1. Little albert experiment
    Apparently, the baby boy had associated the white rat (original neutral stimulus, now conditioned stimulus) with the loud noise (unconditioned stimulus) and was producing the fearful or emotional response of crying (originally the unconditioned response to the noise, now the conditioned response to the rat).
  2. Watson's General views and ideas about psychology
    · Watson claimed that psychology was not concerned with the mind or with human consciousness. Instead, psychology would be concerned only with behavior. In this way, men could be studied objectively, like rats and apes.
  3. 4 parts to the Little Albert experiment
    Apparently, the baby boy had associated the white rat (original neutral stimulus, now conditioned stimulus) with the loud noise (unconditioned stimulus) and was producing the fearful or emotional response of crying (originally the unconditioned response to the noise, now the conditioned response to the rat).
  4. Operant Conditioning
    • • Skinner thought Classical Conditioning could not explain all behaviors
    • • Only things necessary for person to learn something is that there is a stimulus and a response
    • • Thorndike’s Law of Effect
  5. Type of reinforcements most influential vary with age:
    • • Young children respond better to tangible, primary reinforcement
    • • Older children respond better to external, social reinforcement
    • (Responsive to peer pressure)
    • Adults responsive to intrinsic, self-reinforcement
  6. Evaluating Operant Conditioning Theory:
    • Precision and Testing - Yes. Easily testable (e.g., with animals and humans), designed by Skinner to be testable.
    • Comprehensiveness - Attempts to explain how any and all behaviors are learned.
    • Heuristic Value - Sure, led to other theories (Bandura’s social learning theory).
    • Applied Value
    • Parsimony - Yes. It’s a simple theory, just looks at stimulus and response of behavior
  7. Nothing has the same effect on all people all of the time.
    (i.e., Most people see food as a reward, but people with anorexia view it as punishment; Most people would view being deprived of oxygen as punishment, but some teenagers do it for fun; Most people see physical pain as punishment, but not masochists; Money would be a reward for most, but not people who have taken a vow of poverty, etc.)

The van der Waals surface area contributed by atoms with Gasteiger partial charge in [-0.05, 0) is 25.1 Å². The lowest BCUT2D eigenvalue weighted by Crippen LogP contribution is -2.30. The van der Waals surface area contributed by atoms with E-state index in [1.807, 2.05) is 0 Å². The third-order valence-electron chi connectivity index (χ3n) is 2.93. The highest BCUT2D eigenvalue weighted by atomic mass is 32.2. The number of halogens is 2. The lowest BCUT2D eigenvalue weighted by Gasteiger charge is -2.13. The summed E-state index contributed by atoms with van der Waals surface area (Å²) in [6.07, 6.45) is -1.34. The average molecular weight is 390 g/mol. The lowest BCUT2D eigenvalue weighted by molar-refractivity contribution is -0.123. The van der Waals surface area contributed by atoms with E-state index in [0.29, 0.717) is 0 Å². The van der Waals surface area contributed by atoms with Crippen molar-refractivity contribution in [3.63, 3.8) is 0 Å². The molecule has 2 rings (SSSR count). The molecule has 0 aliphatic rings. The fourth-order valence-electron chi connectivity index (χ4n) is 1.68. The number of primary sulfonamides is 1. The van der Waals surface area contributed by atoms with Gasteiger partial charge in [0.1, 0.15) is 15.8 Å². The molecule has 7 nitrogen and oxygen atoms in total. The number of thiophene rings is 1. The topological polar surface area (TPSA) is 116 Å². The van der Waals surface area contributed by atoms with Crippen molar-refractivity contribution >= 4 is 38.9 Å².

8. Rotter
    • Likelihood of a person engaging in a certain behavior is due to expectancy and value of the reinforcer.
  9. • Forms of Expectancies
    • • Alternative Solutions - whether person will behave in a certain way depends on how many behaviors the person views as options for them, the fewer the other options the more likely they are to do that behavior
    • • Freedom of Movement - person’s expectancy that his/her behavior will generally lead to success (high freedom of movement) or failure (low freedom of movement)
    • • Locus of Control - person’s belief about what or who is in control of what happens to them. Ranges from internal (believe they are in charge of what happens to them) to external (believe that something outside of themselves, like luck, chance, authority figures, etc., are in control of what happens to them.
  10. skinner tid bits
    Skinner was strongly opposed to punishment (punishment only temporarily reduces behavior - once punishment ends, person likely to go back to doing that behavior).

    Skinner attempted to describe a perfect world (Utopia) in Walden Two.
  11. 4th problem with skinners theories
    • We never know cause and effect of behavior and reinforcement, which causes which.
    • • e.g., Does getting food cause the rat to press the bar, or does pressing the bar cause the rat to get food?
    • • All operant conditioning theories are tautological (circular).
    • • Skinner’s theory is Functional Analysis of Behavior.
  12. 3rd problem with skinners theories
    • We must be able to learn in ways other than through direct experience.